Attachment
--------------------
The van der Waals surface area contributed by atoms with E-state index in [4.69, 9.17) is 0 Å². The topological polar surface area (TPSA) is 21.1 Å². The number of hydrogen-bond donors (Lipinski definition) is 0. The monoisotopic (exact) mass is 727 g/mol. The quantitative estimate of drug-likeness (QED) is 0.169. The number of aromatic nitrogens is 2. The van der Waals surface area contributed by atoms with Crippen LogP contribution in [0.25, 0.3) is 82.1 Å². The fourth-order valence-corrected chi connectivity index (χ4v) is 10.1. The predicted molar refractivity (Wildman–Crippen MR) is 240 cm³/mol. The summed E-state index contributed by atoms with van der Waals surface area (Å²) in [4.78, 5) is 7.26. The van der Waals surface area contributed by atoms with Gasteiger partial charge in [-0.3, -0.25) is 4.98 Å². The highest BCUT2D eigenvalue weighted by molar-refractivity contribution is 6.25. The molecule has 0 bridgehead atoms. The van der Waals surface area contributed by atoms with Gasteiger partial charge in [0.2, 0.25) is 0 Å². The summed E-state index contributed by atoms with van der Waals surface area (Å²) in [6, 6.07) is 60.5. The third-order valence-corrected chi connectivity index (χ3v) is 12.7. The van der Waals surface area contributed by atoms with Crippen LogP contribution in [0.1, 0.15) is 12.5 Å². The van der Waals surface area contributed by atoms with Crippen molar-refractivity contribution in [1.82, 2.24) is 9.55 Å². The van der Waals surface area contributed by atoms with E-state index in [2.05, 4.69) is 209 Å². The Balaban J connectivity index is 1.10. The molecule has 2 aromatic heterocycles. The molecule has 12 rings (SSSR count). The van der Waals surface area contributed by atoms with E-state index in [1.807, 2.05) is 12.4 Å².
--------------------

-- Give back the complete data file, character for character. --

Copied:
The van der Waals surface area contributed by atoms with E-state index in [4.69, 9.17) is 0 Å². The topological polar surface area (TPSA) is 21.1 Å². The number of hydrogen-bond donors (Lipinski definition) is 0. The monoisotopic (exact) mass is 727 g/mol. The quantitative estimate of drug-likeness (QED) is 0.169. The number of aromatic nitrogens is 2. The van der Waals surface area contributed by atoms with Crippen LogP contribution in [0.25, 0.3) is 82.1 Å². The fourth-order valence-corrected chi connectivity index (χ4v) is 10.1. The predicted molar refractivity (Wildman–Crippen MR) is 240 cm³/mol. The summed E-state index contributed by atoms with van der Waals surface area (Å²) in [4.78, 5) is 7.26. The van der Waals surface area contributed by atoms with Gasteiger partial charge in [-0.3, -0.25) is 4.98 Å². The highest BCUT2D eigenvalue weighted by molar-refractivity contribution is 6.25. The molecule has 0 bridgehead atoms. The van der Waals surface area contributed by atoms with Gasteiger partial charge in [0.2, 0.25) is 0 Å². The summed E-state index contributed by atoms with van der Waals surface area (Å²) in [6, 6.07) is 60.5. The third-order valence-corrected chi connectivity index (χ3v) is 12.7. The van der Waals surface area contributed by atoms with Crippen LogP contribution in [0.1, 0.15) is 12.5 Å². The van der Waals surface area contributed by atoms with Crippen molar-refractivity contribution in [1.82, 2.24) is 9.55 Å². The van der Waals surface area contributed by atoms with E-state index in [2.05, 4.69) is 209 Å². The Balaban J connectivity index is 1.10. The molecule has 2 aromatic heterocycles. The molecule has 12 rings (SSSR count). The van der Waals surface area contributed by atoms with E-state index in [1.807, 2.05) is 12.4 Å².